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Letter: Keep Guns – Like The One I Carried In Vietnam – Off The Streets

After the horrific massacre of 20 innocent children at the Sandy Hook Elementary School, a majority of Americans support stricter gun laws regarding assault weapons and background checks. The dysfunctional US Congress, however, is unlikely to make progress due to perceived power of the NRA, which is supported by gun manufactures and survivalists.

It is time for each state to take appropriate action that can best protect our children and other citizens. In his State of the State speech, Governor Cuomo took the first step by proposing to close loopholes in the state’s ban on assault rifles and high capacity magazines, as well as universal background checks to keep guns out of the hands of the mentally ill. Cuomo said this is not taking away people’s guns, noting that he owns a shotgun for hunting. Nor is it taking away people’s handguns to protect their homes. It is an effort to keep military weapons, like the one I carried in Vietnam, out of the hands of the general public. If gun advocates must use military weapons, like the AR-15 or the Bushmaster, I suggest the use be restricted to secure gun clubs where they can be stored and used for target practice.

I also believe that common sense gun control legislation must be combined with appropriate support and resources for the mentally ill. It will take years, if not decades, to get dangerous assault rifles and oversized magazines out of circulation, even with aggressive buy-back programs, which virtually eliminated similar massacres in Australia. Better mental health programs are not only the humane things to do, but in the long run they will also reduce overall costs to society. It is cheaper to support the mentally ill versus the cost of incarceration and the risk to public safety.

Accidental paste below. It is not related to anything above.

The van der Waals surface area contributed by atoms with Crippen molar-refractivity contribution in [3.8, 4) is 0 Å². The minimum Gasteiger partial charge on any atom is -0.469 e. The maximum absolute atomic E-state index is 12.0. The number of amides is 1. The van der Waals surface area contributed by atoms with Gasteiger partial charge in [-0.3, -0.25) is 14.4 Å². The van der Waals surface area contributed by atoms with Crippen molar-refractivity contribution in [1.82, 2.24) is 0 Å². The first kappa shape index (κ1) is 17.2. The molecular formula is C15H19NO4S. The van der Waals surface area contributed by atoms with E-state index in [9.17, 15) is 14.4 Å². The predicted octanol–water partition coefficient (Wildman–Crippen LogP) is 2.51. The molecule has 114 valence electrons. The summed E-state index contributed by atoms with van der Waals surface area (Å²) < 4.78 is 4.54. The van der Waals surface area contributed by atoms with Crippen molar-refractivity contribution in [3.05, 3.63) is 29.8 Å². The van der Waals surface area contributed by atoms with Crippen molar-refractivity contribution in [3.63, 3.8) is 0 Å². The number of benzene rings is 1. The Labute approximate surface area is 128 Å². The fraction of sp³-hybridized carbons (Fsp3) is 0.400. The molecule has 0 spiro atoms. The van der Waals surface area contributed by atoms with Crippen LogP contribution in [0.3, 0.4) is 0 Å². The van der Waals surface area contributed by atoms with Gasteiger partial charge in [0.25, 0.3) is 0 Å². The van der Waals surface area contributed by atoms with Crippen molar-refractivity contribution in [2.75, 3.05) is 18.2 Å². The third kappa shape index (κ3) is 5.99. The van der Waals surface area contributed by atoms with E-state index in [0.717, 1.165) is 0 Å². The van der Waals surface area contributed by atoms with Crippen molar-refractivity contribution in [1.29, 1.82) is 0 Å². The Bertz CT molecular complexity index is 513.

Phil Heckler

Hicksville resident

News

Rhea Manjrekar traded in her running shoes and track shorts for high heels and an evening gown recently, as she participated in the Miss Teen India New York pageant. The 15-year-old from Hicksville snagged the title of first-runner up, and will be competing for the national title in December. 

 

This was Manjrekar’s first time competing in a pageant. But she started out with major doubts about even participating. 

 

 “At first, I didn’t want to do it. I have extreme stage fright. My mom told me to try it out because she thought it would boost my confidence and look good on my college applications, so I went for the practice,” Manjrekar said. “The girls were so nice. I thought I wouldn’t fit in but I made friends immediately so I decided to do it.” 

The parking lot of Sears in Hicksville transformed into a sea of cars this past Saturday as part of the ninth annual Long Island Cruizin’ For A Cure Car Show. 

 

The show, which was founded by Jericho prostate cancer survivor Sandy Kane, is the only car show on Long Island dedicated to raising funds for research, testing and also education for early detection of prostate cancer. The all-volunteer car show usually draws around 4,000 attendees. It features 600 cars, trucks, motorcycles and more; a perfect day for car enthusiasts and the like.


Sports

This November, Hicksville resident Marlo Signoracci will head to Florida for Ironman, a demanding, long-distance triathlon that includes biking, running and swimming. Here, she shares her story as she prepares for one of the most physically challenging athletic events out there.

 

If it doesn’t challenge you, it doesn’t change you! 

At 6 a.m. on a blustery Saturday morning 1,600 people arrived at Theodore Roosevelt Memorial Park to participate in the 27th annual Runner’s Edge Tobay triathlon and tri- relay race. The participants were from all over Long Island, some from upstate NY, a few from out of state and were all ages and some even with disabilities but all came with one goal in mind, to finish.

The course starts out as a half mile swim in Oyster Bay Harbor, then a 9.3 mile bike ride through Oyster Bay, Laurel Hollow, and Cove neck which is very hilly but finishes with a 2.9 mile downhill to the finish. Then the riders have one more leg of the race which is 3.2 mile run through Mill Neck and Brookville, up to Planting Fields Arboretum and back down to Roosevelt Park to the finish line.


Calendar

Board of Ed Meeting - September 17

Back To School Night - September 18

Pasta Dinner Fundraiser - September 20


Columns

1959: The Year The Music Stopped Playing
Written by Michael A. Miller, mmillercolumn@gmail.com

The Eccentric Heiress Of ‘Empty Mansions’
Written by Mike Barry, MFBarry@optonline.net

Yellow Margarine And A Pitch For The Ages
Written by Michael A. Miller, mmillercolumn@gmail.com